Self-care strategies have been shown to help prevent compassion fatigue.  These strategies will likely include enhancing your boundaries to separate your work life from your home life as much as possible.  It also often involves balancing your activities outside of work as well, including engaging in a variety of relaxing, pleasurable and productive activities throughout the week.  Importantly, getting enough sleep at night and eating healthy and regular meals are also parts of self-care.  Avoiding maladaptive coping mechanisms (such as turning to alcohol, increasing smoking, eating or spending) is also important, including recognizing when things are deteriorating to get help quickly.

Practicing self-compassion can also help us to build resilience against compassion fatigue.  You can find meditations to help cultivate self-compassion, or it might be something you explore through reading, watching TedTalks, attending a course or workshop, or talking to your therapist about.  Having a regular mindfulness or meditation practice may also help you build resilience, along with other positive and adaptive outlets like exercise and social time.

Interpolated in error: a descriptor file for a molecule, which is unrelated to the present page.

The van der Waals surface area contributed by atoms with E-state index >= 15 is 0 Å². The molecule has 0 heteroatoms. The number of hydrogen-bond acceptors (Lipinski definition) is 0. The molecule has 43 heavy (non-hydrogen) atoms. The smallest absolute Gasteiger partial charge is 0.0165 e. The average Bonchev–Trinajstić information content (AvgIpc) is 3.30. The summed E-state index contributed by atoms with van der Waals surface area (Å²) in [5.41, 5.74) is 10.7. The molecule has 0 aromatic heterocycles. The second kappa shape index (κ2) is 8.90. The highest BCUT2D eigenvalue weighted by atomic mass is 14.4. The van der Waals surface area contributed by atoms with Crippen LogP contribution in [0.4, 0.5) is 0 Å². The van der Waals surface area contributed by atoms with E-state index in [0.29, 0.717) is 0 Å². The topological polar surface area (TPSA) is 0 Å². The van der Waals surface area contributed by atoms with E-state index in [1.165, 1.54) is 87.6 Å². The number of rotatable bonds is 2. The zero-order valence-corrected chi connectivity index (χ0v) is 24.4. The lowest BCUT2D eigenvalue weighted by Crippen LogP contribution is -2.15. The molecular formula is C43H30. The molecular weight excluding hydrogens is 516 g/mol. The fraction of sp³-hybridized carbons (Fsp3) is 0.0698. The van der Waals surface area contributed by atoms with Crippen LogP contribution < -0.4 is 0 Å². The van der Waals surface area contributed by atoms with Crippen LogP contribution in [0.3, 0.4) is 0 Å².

Resources

If you are interested in learning more about compassion fatigue, check out the references below.

If you want to “check in” with yourself, you may be interested in looking at the Professional Quality of Life Scale (ProQOL) available here.  This scale will allow you to calculate scores on scales that consider compassion satisfaction, burnout and secondary traumatic stress (compassion fatigue).  I am not suggesting using this scale for self-diagnosis but it can sometimes be helpful to indicate if there is a concern you might want to speak to a professional about.